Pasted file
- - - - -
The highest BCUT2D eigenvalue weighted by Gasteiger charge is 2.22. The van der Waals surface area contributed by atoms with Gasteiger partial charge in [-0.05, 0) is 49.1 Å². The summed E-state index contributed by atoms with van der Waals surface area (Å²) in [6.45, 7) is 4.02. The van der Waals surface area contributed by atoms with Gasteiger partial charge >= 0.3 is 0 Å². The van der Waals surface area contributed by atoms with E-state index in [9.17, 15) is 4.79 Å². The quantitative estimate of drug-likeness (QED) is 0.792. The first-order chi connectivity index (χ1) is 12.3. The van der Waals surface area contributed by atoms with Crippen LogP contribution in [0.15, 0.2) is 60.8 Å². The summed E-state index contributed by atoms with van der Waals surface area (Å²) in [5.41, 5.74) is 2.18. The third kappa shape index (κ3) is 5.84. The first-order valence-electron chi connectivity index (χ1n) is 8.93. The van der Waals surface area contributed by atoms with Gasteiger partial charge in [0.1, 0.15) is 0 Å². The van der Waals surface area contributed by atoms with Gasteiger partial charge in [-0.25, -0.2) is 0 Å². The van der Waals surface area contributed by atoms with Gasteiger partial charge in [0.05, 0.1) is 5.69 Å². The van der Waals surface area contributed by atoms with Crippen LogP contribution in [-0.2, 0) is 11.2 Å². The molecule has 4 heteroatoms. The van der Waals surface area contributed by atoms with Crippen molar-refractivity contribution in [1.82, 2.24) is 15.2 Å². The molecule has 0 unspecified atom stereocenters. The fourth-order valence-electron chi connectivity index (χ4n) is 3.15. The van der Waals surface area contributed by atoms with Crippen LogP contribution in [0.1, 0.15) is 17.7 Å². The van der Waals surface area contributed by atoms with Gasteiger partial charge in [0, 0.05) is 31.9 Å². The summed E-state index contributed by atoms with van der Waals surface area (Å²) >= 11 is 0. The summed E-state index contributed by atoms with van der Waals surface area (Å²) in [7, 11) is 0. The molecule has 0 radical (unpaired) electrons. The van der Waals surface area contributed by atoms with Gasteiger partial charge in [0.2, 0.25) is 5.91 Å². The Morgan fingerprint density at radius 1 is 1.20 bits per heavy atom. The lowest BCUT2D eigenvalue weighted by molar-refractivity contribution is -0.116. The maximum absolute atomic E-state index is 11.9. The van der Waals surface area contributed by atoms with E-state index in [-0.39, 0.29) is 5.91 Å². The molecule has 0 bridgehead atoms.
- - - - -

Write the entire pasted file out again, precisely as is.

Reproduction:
The highest BCUT2D eigenvalue weighted by Gasteiger charge is 2.22. The van der Waals surface area contributed by atoms with Gasteiger partial charge in [-0.05, 0) is 49.1 Å². The summed E-state index contributed by atoms with van der Waals surface area (Å²) in [6.45, 7) is 4.02. The van der Waals surface area contributed by atoms with Gasteiger partial charge >= 0.3 is 0 Å². The van der Waals surface area contributed by atoms with E-state index in [9.17, 15) is 4.79 Å². The quantitative estimate of drug-likeness (QED) is 0.792. The first-order chi connectivity index (χ1) is 12.3. The van der Waals surface area contributed by atoms with Crippen LogP contribution in [0.15, 0.2) is 60.8 Å². The summed E-state index contributed by atoms with van der Waals surface area (Å²) in [5.41, 5.74) is 2.18. The third kappa shape index (κ3) is 5.84. The first-order valence-electron chi connectivity index (χ1n) is 8.93. The van der Waals surface area contributed by atoms with Gasteiger partial charge in [0.1, 0.15) is 0 Å². The van der Waals surface area contributed by atoms with Gasteiger partial charge in [-0.25, -0.2) is 0 Å². The van der Waals surface area contributed by atoms with Gasteiger partial charge in [0.05, 0.1) is 5.69 Å². The van der Waals surface area contributed by atoms with Crippen LogP contribution in [-0.2, 0) is 11.2 Å². The molecule has 4 heteroatoms. The van der Waals surface area contributed by atoms with Crippen molar-refractivity contribution in [1.82, 2.24) is 15.2 Å². The molecule has 0 unspecified atom stereocenters. The fourth-order valence-electron chi connectivity index (χ4n) is 3.15. The van der Waals surface area contributed by atoms with Crippen LogP contribution in [0.1, 0.15) is 17.7 Å². The van der Waals surface area contributed by atoms with Gasteiger partial charge in [0, 0.05) is 31.9 Å². The summed E-state index contributed by atoms with van der Waals surface area (Å²) >= 11 is 0. The summed E-state index contributed by atoms with van der Waals surface area (Å²) in [7, 11) is 0. The molecule has 0 radical (unpaired) electrons. The van der Waals surface area contributed by atoms with Gasteiger partial charge in [0.2, 0.25) is 5.91 Å². The Morgan fingerprint density at radius 1 is 1.20 bits per heavy atom. The lowest BCUT2D eigenvalue weighted by molar-refractivity contribution is -0.116. The maximum absolute atomic E-state index is 11.9. The van der Waals surface area contributed by atoms with E-state index in [-0.39, 0.29) is 5.91 Å². The molecule has 0 bridgehead atoms.